Ukrainian nation-building entails finding common ground and avoiding being defined by excessively divisive questions:
Is Kievan Rus the common civilizational cradle of Russia and Ukraine, or does Ukraine monopolise on the history?
Was the Pereyaslav Agreement in 1654 a reunification of Russians and Ukraine that led to more than three centuries of common statehood, or a Russian annexation of Ukraine?
Was the Holodomor famine the result of failed policies by a Georgian dictator or a deliberate “genocide” by Russians?
Were Stepan Bandera and the OUN fascists and Nazi collaborators or “freedom fighters”?
Should the common Soviet history be celebrated or condemned? Is Russia a brotherly nation or an imperialist neighbour?
Nation-building requires finding a middle ground and avoiding winner-takes-all positions where 51 percent of the country will pursue nation-building policies that are perceived by the other 49 percent as dismantling the nation. The common position and source of unity has been the recognition of sovereignty. Ukraine must assert itself as a distinctive political entity that is different from Russia, yet not defined as anti-Russian.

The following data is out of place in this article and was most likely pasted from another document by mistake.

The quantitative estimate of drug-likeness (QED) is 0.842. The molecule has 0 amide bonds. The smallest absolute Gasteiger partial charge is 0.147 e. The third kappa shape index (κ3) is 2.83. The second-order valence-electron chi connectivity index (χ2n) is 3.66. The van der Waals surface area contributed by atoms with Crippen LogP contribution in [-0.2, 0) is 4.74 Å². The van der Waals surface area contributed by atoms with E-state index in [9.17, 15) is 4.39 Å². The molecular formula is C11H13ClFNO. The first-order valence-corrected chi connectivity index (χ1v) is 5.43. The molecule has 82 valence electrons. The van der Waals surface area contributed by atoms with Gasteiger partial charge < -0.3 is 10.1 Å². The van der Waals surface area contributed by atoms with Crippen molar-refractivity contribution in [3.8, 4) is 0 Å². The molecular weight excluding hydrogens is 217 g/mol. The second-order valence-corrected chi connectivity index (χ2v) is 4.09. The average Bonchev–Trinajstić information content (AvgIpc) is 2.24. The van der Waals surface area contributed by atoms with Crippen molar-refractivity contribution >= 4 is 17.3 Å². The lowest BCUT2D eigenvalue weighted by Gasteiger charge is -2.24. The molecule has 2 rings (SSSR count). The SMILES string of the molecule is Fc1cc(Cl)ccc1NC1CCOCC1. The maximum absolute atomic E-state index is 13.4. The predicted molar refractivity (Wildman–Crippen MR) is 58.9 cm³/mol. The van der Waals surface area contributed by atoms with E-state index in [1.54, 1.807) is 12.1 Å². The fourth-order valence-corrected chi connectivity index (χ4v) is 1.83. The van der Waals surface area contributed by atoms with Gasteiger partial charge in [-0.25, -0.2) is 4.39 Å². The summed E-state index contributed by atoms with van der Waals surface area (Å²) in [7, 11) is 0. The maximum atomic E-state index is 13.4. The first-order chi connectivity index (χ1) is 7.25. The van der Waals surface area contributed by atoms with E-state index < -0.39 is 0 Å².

A divided Ukraine in a divided Europe
Nation-building is innately linked to region-building. How can Ukraine escape the double-edged sword of being historically close to Russia without imperiling its sovereignty? The obvious solution is to diversify Ukraine’s relations. By only cooperating and integrating with Russia, Ukraine would risk resentment and instability in its western regions. Similarly, only cooperating and integrating with European and American powers will be intolerable to Ukraine’s eastern regions. Furthermore, Russia is compelled to act if Ukraine positions itself as an American/NATO frontline against Russia.